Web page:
In his en banc briefing, Bilski argued that any literal "process" (i.e., a series of steps) that did not fall into the judicial exceptions for laws of nature, natural phenomena and abstract ideas satisfied Section 101. He further argued that methods, like his, that produce "useful, concrete and tangible results" were not abstract ideas.
By contrast, the U.S. Patent and Trademark Office's en banc brief argued that a Section 101 process "must either be tied to a particular apparatus or transform an article to a different state or thing." Even if this requirement is satisfied, the PTO argued that abstract ideas, laws of nature, and natural phenomena are still barred by Section 101. The PTO defined abstract ideas to include methods "untethered from any means" of implementation.
Over 25 groups, ranging from the expected (AIPLA) to the unexpected (ACLU), accepted the Federal Circuit's invitation to file amicus briefs. These briefs were fairly evenly divided in their support of Bilski and the PTO and generally proposed variations on one of the tests offered by the parties. The Federal Circuit unexpectedly invited two of these groups on opposite sides of the spectrum -- Regulatory Data Corp. (advocating broad Section 101 eligibility) and the Financial Services Industry (promoting narrow Section 101 eligibility) -- to participate in oral argument.
At oral argument, the Federal Circuit appeared to be underwhelmed by the Section 101 standards respectively proposed by the parties. Several judges expressed concern that Bilski's "useful, concrete, and tangible result" test, which would make most business methods patent-eligible, lacked support in Supreme Court precedent and ignored the Supreme Court's statement that "transformation" was the key to patentability of methods not tied to an apparatus. Other judges, however, endorsed a non-restrictive approach, suggesting that different sections of the Patent Act, especially Sections 102, 103, and 112, were the proper means for limiting patent eligibility.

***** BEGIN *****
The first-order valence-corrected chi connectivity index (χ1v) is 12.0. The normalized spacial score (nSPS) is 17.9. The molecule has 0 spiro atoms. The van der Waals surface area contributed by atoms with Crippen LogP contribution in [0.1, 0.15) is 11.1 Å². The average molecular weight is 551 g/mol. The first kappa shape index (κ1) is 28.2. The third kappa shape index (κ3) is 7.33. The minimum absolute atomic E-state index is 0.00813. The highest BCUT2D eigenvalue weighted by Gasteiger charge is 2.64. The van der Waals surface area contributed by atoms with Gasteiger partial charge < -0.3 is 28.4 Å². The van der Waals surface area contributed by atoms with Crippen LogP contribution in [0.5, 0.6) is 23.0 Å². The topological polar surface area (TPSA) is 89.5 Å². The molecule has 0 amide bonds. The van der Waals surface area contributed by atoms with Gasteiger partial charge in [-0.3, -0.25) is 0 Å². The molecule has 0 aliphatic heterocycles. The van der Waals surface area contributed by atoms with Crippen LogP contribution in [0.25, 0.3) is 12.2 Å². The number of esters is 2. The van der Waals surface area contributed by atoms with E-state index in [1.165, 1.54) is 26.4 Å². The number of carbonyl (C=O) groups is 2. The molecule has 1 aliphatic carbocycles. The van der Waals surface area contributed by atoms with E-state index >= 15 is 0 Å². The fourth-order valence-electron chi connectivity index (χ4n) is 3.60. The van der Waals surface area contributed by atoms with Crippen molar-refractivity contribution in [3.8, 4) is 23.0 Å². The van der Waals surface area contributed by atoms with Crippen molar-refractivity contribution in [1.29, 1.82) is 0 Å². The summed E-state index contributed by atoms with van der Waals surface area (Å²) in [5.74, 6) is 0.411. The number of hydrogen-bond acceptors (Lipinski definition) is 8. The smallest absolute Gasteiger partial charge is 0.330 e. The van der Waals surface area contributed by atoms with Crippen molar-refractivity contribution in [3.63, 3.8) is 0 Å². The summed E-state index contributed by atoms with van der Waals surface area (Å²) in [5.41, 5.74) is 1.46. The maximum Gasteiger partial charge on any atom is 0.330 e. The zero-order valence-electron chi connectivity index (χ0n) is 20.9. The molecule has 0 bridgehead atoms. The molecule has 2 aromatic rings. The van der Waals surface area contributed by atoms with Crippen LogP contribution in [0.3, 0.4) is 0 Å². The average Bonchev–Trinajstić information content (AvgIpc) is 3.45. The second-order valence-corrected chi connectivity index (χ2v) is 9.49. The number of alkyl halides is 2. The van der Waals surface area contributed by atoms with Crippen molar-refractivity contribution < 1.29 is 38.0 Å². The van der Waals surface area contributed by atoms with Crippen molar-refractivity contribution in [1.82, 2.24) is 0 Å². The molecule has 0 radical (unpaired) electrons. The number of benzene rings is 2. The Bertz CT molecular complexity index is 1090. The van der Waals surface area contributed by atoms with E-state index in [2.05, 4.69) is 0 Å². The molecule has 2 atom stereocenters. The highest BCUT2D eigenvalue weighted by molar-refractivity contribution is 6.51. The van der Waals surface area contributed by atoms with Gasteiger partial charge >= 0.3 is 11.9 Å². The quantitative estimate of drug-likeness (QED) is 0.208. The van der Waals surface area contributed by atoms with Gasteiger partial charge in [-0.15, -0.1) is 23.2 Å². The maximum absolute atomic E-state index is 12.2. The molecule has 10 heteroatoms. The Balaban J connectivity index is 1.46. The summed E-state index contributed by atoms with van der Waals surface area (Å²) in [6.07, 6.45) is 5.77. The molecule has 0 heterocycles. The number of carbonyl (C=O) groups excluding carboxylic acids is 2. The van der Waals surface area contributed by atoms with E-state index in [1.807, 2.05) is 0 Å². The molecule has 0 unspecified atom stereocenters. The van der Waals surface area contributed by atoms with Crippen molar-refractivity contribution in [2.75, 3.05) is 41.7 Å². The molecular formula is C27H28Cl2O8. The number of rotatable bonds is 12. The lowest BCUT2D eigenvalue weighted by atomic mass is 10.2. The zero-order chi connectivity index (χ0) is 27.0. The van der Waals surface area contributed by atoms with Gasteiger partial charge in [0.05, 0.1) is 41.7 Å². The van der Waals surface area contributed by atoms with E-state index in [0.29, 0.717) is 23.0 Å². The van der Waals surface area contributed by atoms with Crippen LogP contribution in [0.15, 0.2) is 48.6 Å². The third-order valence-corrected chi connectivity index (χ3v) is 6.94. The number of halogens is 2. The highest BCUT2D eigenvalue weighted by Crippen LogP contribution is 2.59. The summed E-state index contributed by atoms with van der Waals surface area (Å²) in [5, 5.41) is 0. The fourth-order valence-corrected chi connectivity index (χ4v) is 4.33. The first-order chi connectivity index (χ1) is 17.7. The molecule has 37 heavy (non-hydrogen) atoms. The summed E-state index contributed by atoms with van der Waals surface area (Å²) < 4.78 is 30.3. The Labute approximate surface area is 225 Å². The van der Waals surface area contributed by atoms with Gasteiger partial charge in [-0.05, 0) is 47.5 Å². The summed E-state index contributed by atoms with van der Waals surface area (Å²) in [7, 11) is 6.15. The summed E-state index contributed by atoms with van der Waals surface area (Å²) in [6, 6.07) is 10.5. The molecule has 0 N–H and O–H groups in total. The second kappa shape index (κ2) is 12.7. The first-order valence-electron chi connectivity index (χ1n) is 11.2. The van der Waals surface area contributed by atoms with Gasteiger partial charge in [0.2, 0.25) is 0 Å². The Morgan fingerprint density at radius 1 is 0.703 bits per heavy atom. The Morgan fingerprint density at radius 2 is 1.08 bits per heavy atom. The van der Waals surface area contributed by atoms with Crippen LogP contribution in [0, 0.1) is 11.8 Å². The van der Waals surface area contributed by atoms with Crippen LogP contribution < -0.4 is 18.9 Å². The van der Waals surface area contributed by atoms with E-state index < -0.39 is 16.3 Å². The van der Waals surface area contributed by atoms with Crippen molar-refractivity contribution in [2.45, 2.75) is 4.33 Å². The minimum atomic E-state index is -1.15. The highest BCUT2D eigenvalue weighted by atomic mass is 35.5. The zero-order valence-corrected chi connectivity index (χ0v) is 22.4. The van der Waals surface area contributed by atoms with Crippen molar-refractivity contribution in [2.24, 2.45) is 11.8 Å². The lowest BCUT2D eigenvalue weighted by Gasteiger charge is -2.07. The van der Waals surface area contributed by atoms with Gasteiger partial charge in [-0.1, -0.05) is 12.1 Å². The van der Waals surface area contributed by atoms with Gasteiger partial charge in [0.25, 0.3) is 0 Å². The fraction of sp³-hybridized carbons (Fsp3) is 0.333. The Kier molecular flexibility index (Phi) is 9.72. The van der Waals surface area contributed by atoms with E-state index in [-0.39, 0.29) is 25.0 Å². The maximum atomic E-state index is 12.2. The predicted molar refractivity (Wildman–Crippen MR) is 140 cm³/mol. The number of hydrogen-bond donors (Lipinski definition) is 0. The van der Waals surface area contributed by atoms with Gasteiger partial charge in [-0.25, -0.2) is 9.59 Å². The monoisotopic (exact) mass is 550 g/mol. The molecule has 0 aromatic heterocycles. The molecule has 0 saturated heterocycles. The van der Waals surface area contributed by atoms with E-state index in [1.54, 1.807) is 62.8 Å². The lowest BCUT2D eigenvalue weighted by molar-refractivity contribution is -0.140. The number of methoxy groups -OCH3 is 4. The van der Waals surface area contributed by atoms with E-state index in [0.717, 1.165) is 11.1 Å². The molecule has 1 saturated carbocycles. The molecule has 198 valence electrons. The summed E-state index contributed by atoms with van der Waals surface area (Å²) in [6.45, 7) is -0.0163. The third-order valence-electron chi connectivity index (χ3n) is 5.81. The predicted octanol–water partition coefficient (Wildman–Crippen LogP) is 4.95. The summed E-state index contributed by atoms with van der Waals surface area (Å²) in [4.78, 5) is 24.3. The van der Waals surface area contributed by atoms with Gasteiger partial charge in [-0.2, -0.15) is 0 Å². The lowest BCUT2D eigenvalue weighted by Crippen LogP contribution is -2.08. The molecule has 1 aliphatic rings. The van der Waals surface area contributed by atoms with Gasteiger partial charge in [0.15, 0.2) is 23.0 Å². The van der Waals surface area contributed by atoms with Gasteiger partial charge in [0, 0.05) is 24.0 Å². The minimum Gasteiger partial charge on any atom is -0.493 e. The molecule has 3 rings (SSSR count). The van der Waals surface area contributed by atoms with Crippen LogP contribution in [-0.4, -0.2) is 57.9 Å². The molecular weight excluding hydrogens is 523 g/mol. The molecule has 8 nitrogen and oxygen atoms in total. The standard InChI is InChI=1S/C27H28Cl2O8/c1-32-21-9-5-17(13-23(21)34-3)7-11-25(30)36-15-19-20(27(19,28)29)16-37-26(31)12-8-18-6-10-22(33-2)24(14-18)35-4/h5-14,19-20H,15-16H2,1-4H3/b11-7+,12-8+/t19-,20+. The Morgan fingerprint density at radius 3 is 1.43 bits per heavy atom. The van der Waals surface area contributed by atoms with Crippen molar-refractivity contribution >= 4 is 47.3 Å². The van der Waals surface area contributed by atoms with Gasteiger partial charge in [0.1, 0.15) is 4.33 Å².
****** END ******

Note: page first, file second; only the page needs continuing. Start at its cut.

The PTO's proposed test, requiring that the method be tied to a machine or transformative, fared little better, as judges variously suggested that this test was both too broad and too restrictive. The PTO first argued that the machine must play a "central role" for the process to be "tied to a machine." While one judge suggested that a machine was insufficient to satisfy Section 101 because it merely performed otherwise mental steps, another judge countered that the machine was unnecessary for a process to satisfy Section 101 because the section included a separate machine category. As to the "transformation" prong, the PTO suggested that the transformation must be of tangible things, rather than, for example, Bilski's intangible legal obligations. A few judges questioned whether such a test was sufficient since it would arguably permit patents on questionable methods like throwing a curveball or chiropractics, while another judge suggested that this test was too restrictive because the PTO and courts would have to draw difficult distinctions between tangible physical steps and intangible mental steps.
The Uncertain Future
The Bilski oral argument seemed to reveal a divided Federal Circuit that is struggling to calibrate the proper level of patent protection for business methods, as well the proper patent-eligibility standard for processes generally. Accurate predictions of the outcome are thus difficult. Regardless of the outcome, the Bilski decision will have a significant impact on patent law. Moreover, because the decision will address fundamental questions of patentability, an appeal to the U.S. Supreme Court is likely.
 Gottschalk v. Benson, 409 U.S. 63, 64 (1972).
 Parker v. Flook, 437 U.S. 584, 588-89 (1978).
 State Street Bank & Trust Co. v. Signature Financial Group, Inc., 149 F.3d 1368, 1375 (Fed. Cir. 1998)
 State Street Bank, 149 F.3d at 1375.
 In re Comiskey, 499 F.3d 1365, 1376-77 (Fed. Cir. 2007).